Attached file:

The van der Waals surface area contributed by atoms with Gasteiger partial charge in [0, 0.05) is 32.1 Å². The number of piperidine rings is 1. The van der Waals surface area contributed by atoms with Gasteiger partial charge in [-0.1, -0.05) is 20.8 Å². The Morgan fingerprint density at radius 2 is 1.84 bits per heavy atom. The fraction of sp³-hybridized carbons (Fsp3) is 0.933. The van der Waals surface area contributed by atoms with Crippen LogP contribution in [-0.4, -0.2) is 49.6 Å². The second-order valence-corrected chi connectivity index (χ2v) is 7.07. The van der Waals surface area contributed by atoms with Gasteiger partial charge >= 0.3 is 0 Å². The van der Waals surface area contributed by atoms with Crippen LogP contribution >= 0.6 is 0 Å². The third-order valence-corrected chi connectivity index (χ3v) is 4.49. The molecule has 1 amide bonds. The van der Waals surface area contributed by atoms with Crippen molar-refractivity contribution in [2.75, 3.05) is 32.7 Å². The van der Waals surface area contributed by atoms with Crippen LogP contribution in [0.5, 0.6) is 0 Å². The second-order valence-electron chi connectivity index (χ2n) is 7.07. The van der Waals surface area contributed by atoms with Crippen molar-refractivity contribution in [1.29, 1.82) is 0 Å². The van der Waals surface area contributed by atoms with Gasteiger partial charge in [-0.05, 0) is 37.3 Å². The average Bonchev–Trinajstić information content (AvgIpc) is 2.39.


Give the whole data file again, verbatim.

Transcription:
The van der Waals surface area contributed by atoms with Gasteiger partial charge in [0, 0.05) is 32.1 Å². The number of piperidine rings is 1. The van der Waals surface area contributed by atoms with Gasteiger partial charge in [-0.1, -0.05) is 20.8 Å². The Morgan fingerprint density at radius 2 is 1.84 bits per heavy atom. The fraction of sp³-hybridized carbons (Fsp3) is 0.933. The van der Waals surface area contributed by atoms with Crippen LogP contribution in [-0.4, -0.2) is 49.6 Å². The second-order valence-corrected chi connectivity index (χ2v) is 7.07. The van der Waals surface area contributed by atoms with Gasteiger partial charge >= 0.3 is 0 Å². The van der Waals surface area contributed by atoms with Crippen LogP contribution >= 0.6 is 0 Å². The third-order valence-corrected chi connectivity index (χ3v) is 4.49. The molecule has 1 amide bonds. The van der Waals surface area contributed by atoms with Crippen molar-refractivity contribution in [2.75, 3.05) is 32.7 Å². The van der Waals surface area contributed by atoms with Crippen LogP contribution in [0.5, 0.6) is 0 Å². The second-order valence-electron chi connectivity index (χ2n) is 7.07. The van der Waals surface area contributed by atoms with Crippen molar-refractivity contribution in [1.29, 1.82) is 0 Å². The van der Waals surface area contributed by atoms with Gasteiger partial charge in [-0.05, 0) is 37.3 Å². The average Bonchev–Trinajstić information content (AvgIpc) is 2.39.